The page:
At times, there did seem to be a number of Derek Sparks running around. Almost every school seemed to have one.

Sparks’ high school career was a movable feast. He started in Wharton, Tex., as a freshman, then transferred to Wilmington Banning. He gained nearly 1,394 yards for Pilots, but left after one year.


He spent his junior season at Montclair Prep, where he gained 1,944 yards and scored 35 touchdowns. But Mountie coaches were no better at holding onto Sparks than opponents. One game into the 1990 season, he broke free and was gone.

After playing in Montclair Prep’s opener, Sparks and his cousin, Leland, transferred to Mater Dei. The move sparked plenty of finger pointing on both sides.

The Sparkses were declared eligible by the Southern Section after two meetings, during which Montclair Prep coaches were accused of grade tampering and recruiting.

Leland Sparks also went to Washington State to play football, but is now academically ineligible.


Montclair Prep was placed on probation. Its football program was not allowed to compete in the 1991 playoffs.

“There was a lot of bad blood,” Sparks said. “There were things that happened that shouldn’t have happened. All the chaos made it hard to focus on football.”

Even distracted, Sparks gained 1,745 yards for the Monarchs. But not all was rosy. After a 3-0 victory over Loyola, Sparks and one of his uncles--angered by comments made by Loyola officials about the transfer--taunted Loyola coaches, dancing in front of them, and nearly started a fight.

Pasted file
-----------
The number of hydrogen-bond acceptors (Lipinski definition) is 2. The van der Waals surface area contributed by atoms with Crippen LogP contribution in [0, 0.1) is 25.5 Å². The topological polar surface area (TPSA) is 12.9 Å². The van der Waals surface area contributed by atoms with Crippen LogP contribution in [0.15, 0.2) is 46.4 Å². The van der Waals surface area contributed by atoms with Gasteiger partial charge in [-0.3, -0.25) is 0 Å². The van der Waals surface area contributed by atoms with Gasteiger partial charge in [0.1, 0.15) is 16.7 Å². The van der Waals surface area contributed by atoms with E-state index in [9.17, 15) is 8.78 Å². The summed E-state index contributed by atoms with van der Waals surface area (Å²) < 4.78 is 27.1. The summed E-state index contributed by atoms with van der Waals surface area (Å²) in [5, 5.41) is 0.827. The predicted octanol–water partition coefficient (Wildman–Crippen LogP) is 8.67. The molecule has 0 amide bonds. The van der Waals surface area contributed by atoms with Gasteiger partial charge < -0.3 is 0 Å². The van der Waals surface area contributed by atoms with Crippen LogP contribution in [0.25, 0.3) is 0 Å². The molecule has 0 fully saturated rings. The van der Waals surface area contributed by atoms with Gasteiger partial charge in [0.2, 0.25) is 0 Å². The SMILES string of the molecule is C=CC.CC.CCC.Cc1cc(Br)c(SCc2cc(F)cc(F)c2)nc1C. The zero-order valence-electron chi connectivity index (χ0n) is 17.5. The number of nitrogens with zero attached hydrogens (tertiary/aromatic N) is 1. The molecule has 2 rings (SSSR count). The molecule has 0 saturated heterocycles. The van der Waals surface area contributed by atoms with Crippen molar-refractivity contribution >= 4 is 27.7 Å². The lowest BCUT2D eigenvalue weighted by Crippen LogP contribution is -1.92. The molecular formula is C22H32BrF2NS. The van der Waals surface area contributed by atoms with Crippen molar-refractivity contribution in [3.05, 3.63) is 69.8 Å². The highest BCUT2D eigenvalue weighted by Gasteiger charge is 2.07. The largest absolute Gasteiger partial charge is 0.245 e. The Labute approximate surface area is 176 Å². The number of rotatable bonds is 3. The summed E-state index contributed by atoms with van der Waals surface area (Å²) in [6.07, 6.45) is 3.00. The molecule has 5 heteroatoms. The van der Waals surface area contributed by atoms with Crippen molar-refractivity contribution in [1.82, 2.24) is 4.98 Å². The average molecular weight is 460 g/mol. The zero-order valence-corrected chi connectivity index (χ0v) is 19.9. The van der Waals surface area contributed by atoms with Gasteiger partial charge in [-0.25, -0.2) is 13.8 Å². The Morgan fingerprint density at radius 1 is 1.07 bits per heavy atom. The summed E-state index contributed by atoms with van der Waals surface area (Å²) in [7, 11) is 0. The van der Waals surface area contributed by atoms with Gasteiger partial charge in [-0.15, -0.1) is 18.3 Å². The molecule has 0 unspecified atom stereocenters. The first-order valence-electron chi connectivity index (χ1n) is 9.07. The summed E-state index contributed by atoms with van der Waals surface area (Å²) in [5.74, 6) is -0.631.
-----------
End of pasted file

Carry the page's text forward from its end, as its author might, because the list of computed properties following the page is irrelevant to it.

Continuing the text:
A week later, Sparks apologized.


His notoriety, he said, scared off some recruiters. But not Price.

“We looked at the circumstances and we found no character flaw,” Price said. “It was an unusual situation, but Derek didn’t do anything improper.”

Said Sparks: “You know, I wouldn’t change a thing. It prepared me to face problems.”

The problems came.


Sparks isn’t sure how or when he first injured his shoulder. He just knew it hurt throughout his sophomore season.

At one point, he had arthroscopic surgery on it, and five days later, gained 40 yards against Arizona in relief of Wright-Fair. He finished with 244 yards, but something wasn’t right.

He carried only once for 11 yards in the Cougars’ 31-28 victory over Utah in the Copper Bowl. A week later, he visited the doctor.

Sparks had reconstructive surgery on the front of his shoulder in January 1993. If it was successful, they would do a similar operation on the back of his shoulder in the summer.


His was going to miss the following season. Worse yet, his grades dropped. Sparks had to wear a special brace to keep his shoulder in place. It made school work difficult.

“In class, I couldn’t find a seat I could fit into,” Sparks said. “It made it tough taking notes. I was on pain killers, which made me drowsy. It was a rough semester.”

But he held on.

“It was hell for six weeks,” he said. “It wore me down. I’ve learned there are walls you have to climb. I could have given up. But there were things left to prove.”


Said Price: “I think Derek is hungrier now. I think football has become more important to him.”

Sparks had surgery to reconstruct the front of his shoulder and came back healthy this spring. But Price, fearing another injury, chose to hold him out of contact drills.

Instead, Sparks lifted weights--he bench presses 340 pounds--worked on blocking bags and went through conditioning drills.

Always, he was itching to play.


“I did everything I had to do,” Sparks said. “People here believed in me and I believed in myself. Once I get a little contact in, it’s going to be smooth sailing.”

Said Price: “Yeah, we expect Derek to be in a red jersey all season. Especially on Saturdays.”